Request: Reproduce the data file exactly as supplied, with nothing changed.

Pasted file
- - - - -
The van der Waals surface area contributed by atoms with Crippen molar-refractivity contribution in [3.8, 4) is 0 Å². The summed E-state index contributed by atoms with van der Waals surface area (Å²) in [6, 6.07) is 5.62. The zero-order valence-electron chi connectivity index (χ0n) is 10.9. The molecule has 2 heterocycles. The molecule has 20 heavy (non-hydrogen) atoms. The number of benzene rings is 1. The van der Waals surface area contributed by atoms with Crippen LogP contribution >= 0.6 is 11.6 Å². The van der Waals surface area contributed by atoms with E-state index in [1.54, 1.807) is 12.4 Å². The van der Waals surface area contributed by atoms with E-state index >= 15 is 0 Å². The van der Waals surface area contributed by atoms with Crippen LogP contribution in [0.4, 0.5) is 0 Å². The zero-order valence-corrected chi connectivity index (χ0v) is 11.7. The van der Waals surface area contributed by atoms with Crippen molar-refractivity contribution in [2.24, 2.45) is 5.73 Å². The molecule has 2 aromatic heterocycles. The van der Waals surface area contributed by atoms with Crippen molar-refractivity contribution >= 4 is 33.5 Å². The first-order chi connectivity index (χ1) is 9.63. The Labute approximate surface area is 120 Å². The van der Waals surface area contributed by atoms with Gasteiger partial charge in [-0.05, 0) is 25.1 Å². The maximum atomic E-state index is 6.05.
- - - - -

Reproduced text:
The van der Waals surface area contributed by atoms with Crippen molar-refractivity contribution in [3.8, 4) is 0 Å². The summed E-state index contributed by atoms with van der Waals surface area (Å²) in [6, 6.07) is 5.62. The zero-order valence-electron chi connectivity index (χ0n) is 10.9. The molecule has 2 heterocycles. The molecule has 20 heavy (non-hydrogen) atoms. The number of benzene rings is 1. The van der Waals surface area contributed by atoms with Crippen LogP contribution >= 0.6 is 11.6 Å². The van der Waals surface area contributed by atoms with E-state index in [1.54, 1.807) is 12.4 Å². The van der Waals surface area contributed by atoms with E-state index >= 15 is 0 Å². The van der Waals surface area contributed by atoms with Crippen LogP contribution in [0.4, 0.5) is 0 Å². The zero-order valence-corrected chi connectivity index (χ0v) is 11.7. The van der Waals surface area contributed by atoms with Crippen molar-refractivity contribution in [2.24, 2.45) is 5.73 Å². The molecule has 2 aromatic heterocycles. The van der Waals surface area contributed by atoms with Crippen molar-refractivity contribution >= 4 is 33.5 Å². The first-order chi connectivity index (χ1) is 9.63. The Labute approximate surface area is 120 Å². The van der Waals surface area contributed by atoms with Gasteiger partial charge in [-0.05, 0) is 25.1 Å². The maximum atomic E-state index is 6.05.